BlackBerry Returns to Its Qwerty Roots

The Qwerty Keyboard Still Has a Lot to Offer Mid- to High-End Smartphones

qwertyThe release of the BlackBerry Q10 marks an important return for company. In contrast to the Z10, which features a full-touch screen, the Q10 includes BlackBerry’s well-known qwerty keypad. The company’s last high-end device to feature this design was the BlackBerry Bold Touch 9900, almost two years ago.

Today, qwerty products have been almost completely abandoned at the mid- to high end of the market. The products that remain are usually targeted at prepaid customers, particularly younger users looking for a budget smartphone. Some examples include the Samsung Ch@t 335, Nokia Asha 201 and BlackBerry’s own Curve 9320.

I still think there’s a great opportunity for qwerty to re-emerge at the higher end of the market. If that happens, we may have to reconsider our prediction that premium qwerty phones have little future beyond 2014.

The overall design of full touch-screen smartphones is becoming increasingly homogeneous, and the qwerty keyboard offers a great way for manufacturers to produce a phone that stands out from the crowd. Apple, for example, may not be best-placed in this regard, but Microsoft’s (and Nokia’s) historical focus on business users means Windows Phone might have something interesting to contribute to the qwerty debate.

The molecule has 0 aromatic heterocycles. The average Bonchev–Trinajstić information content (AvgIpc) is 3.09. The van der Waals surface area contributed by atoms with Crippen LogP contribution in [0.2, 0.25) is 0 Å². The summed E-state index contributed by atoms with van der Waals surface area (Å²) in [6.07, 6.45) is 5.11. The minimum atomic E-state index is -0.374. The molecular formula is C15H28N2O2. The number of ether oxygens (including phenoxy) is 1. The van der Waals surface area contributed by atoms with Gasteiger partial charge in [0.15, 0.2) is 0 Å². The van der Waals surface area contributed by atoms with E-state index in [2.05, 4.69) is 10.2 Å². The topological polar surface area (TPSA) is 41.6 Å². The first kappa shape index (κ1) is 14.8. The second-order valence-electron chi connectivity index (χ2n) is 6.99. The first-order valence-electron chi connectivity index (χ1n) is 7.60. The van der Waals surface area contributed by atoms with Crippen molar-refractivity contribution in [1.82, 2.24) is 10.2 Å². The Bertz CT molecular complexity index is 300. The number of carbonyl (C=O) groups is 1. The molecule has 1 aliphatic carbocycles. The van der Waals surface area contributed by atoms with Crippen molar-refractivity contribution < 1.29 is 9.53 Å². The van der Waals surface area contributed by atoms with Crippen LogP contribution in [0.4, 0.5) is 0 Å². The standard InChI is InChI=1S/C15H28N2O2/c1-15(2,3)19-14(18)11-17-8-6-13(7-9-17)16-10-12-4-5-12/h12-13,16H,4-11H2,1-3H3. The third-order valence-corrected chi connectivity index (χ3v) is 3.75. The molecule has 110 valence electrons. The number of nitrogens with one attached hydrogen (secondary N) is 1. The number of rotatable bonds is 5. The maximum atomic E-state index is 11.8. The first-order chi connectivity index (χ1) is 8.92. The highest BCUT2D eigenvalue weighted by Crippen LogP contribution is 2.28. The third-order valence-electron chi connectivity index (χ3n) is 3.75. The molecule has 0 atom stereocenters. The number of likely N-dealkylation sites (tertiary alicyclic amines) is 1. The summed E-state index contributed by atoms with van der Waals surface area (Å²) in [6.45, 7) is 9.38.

In BlackBerry’s case, the qwerty keyboard is a signature piece of hardware that I think is still highly regarded among its past and present users. BlackBerry could tap into a rich vein if full keypads catch the imagination again; rumours of mid-tier BlackBerry 10 devices will fuel this expectation.

I’d really like to see BlackBerry produce some innovations in the size of the keyboard and the touch-screen interface. The touch screen on the BlackBerry Q10 is 3.1 inches, which is larger than the BlackBerry Bold Touch 9900. But I wonder if the screen could be made event bigger — 3.5 or even four inches, perhaps.

I know this might sound large, particularly on BlackBerry devices that are generally compact and small. However if you consider the growing size of today’s flagship smartphones and the rise of “phablets” (most notably from Samsung), I don’t think it’s impossible. If anything, larger smartphones are proving to be surprisingly popular.

So far the BlackBerry Q10 has been very well received, with initial stock rapidly selling out, which doesn’t surprise me. Depending on how sales go, I’d suggest competing manufacturers keep an eye on the “qwerty factor”. It shouldn’t be ignored.